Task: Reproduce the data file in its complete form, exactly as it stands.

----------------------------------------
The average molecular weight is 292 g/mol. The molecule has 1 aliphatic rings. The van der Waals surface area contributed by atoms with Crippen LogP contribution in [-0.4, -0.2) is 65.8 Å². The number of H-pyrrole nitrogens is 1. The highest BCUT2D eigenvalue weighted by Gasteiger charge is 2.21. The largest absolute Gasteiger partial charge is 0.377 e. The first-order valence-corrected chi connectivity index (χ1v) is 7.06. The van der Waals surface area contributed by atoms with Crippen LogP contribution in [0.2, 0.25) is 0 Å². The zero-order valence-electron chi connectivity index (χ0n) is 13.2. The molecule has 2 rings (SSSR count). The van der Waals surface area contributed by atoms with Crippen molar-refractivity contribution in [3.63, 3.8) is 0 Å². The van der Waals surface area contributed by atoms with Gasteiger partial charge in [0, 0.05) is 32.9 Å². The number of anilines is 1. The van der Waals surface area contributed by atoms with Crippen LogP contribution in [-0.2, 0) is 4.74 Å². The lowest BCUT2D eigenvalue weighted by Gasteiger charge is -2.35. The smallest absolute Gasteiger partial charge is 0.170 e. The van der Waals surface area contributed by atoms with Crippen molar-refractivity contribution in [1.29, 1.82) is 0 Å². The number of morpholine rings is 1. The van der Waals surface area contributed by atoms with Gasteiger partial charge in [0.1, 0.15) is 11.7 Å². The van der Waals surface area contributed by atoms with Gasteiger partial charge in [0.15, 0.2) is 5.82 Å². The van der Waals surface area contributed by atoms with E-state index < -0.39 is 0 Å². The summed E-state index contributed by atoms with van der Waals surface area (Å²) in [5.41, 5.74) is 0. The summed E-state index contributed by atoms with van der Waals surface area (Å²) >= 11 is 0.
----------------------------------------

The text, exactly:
The average molecular weight is 292 g/mol. The molecule has 1 aliphatic rings. The van der Waals surface area contributed by atoms with Crippen LogP contribution in [-0.4, -0.2) is 65.8 Å². The number of H-pyrrole nitrogens is 1. The highest BCUT2D eigenvalue weighted by Gasteiger charge is 2.21. The largest absolute Gasteiger partial charge is 0.377 e. The first-order valence-corrected chi connectivity index (χ1v) is 7.06. The van der Waals surface area contributed by atoms with Crippen LogP contribution in [0.2, 0.25) is 0 Å². The zero-order valence-electron chi connectivity index (χ0n) is 13.2. The molecule has 2 rings (SSSR count). The van der Waals surface area contributed by atoms with Crippen molar-refractivity contribution in [3.63, 3.8) is 0 Å². The van der Waals surface area contributed by atoms with Gasteiger partial charge in [0, 0.05) is 32.9 Å². The number of anilines is 1. The van der Waals surface area contributed by atoms with Crippen LogP contribution in [-0.2, 0) is 4.74 Å². The lowest BCUT2D eigenvalue weighted by Gasteiger charge is -2.35. The smallest absolute Gasteiger partial charge is 0.170 e. The van der Waals surface area contributed by atoms with Crippen molar-refractivity contribution in [1.29, 1.82) is 0 Å². The number of morpholine rings is 1. The van der Waals surface area contributed by atoms with Gasteiger partial charge in [0.1, 0.15) is 11.7 Å². The van der Waals surface area contributed by atoms with Gasteiger partial charge in [0.15, 0.2) is 5.82 Å². The van der Waals surface area contributed by atoms with E-state index < -0.39 is 0 Å². The summed E-state index contributed by atoms with van der Waals surface area (Å²) in [5.41, 5.74) is 0. The summed E-state index contributed by atoms with van der Waals surface area (Å²) >= 11 is 0.